OU to preserve pieces of Factory St. building for new café

Click here to read original story in the Athens Messenger.

Luster Fought & Co.

The historic brick building at 9 Factory St. will soon be demolished, but Ohio University intends to preserve some of it for a unique purpose.

The historic brick building at 9 Factory St. has been the home of many things over the past 100 years — a drug wholesaler, an ice house and even a dance studio. It is now facing demolition to make way for a new Ohio University Heritage College of Osteopathic Medicine building.

Pieces of the structure will be preserved and used to build a new café inside the eventual Heritage College building. A news release states OU has already salvaged doors and bricks from the Factory Street building to be utilized within the new coffee shop.

OU even has a tentative name picked out: the Factory Street Café.

Ken Johnson, executive dean of the Heritage College, stated in the news release that OU has found some “beautiful and creative ways” to honor the historic building.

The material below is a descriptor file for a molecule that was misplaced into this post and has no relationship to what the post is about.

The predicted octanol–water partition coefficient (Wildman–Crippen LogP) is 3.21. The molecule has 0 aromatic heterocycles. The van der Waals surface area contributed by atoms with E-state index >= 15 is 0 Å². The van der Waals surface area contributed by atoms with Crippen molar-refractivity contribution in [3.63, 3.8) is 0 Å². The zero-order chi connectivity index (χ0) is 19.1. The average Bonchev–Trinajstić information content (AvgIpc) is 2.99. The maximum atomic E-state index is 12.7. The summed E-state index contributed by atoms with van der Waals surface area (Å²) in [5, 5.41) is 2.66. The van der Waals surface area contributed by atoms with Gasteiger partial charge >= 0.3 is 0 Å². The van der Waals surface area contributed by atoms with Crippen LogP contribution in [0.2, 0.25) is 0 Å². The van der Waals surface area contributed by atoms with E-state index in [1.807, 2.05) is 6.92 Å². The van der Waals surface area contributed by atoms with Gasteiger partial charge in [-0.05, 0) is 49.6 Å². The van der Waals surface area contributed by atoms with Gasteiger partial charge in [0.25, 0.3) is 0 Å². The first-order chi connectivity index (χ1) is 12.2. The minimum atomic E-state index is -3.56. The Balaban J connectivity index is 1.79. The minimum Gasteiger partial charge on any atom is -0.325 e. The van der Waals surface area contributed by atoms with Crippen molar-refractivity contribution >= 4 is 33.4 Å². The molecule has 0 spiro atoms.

“We’re focusing on iconic aspects of the Factory Street building,” Johnson stated, “and repurposing materials where it makes sense to capture that building’s character as part of the new construction.”

Plan follows century of history

The Messenger highlighted the building’s history in a “Throwback Thursday” feature story earlier in April. A group of businessmen from Albany, led by Luster Fought, brought their wholesaler to Athens more than a century ago and set up shop at 9 Factory St.

Luster Fought & Co. was located there until the business was sold to local entrepreneur R.H. Lockard in the 1950s.

It later became an ice house, and by the 1980s was home to the Factory Street Dance Studio. Ohio University bought the building in the 1990s.

A few years ago, OU announced plans to create a new “Union Street Green” and relocate the Heritage College of Osteopathic Medicine there.

The Factory Street building is expected to be demolished in June, with eventual completion of the Heritage College building expected in 2021.

The OU news release claims that the university had offered to provide funds to have the historic building relocated instead of demolished. It states that campus officials met with local leaders and employees of the Southeast Ohio History Center “to discuss alternatives” to demolition.

The university “issued a request for proposals listing ways in with (OU) would help with relocation of the historic building,” the release continues. “(OU) already planned to disconnect all utilities from the building and was prepared to provide up to $60,000 toward relocation and to facilitate coordination with the city of Athens. No bids were received.”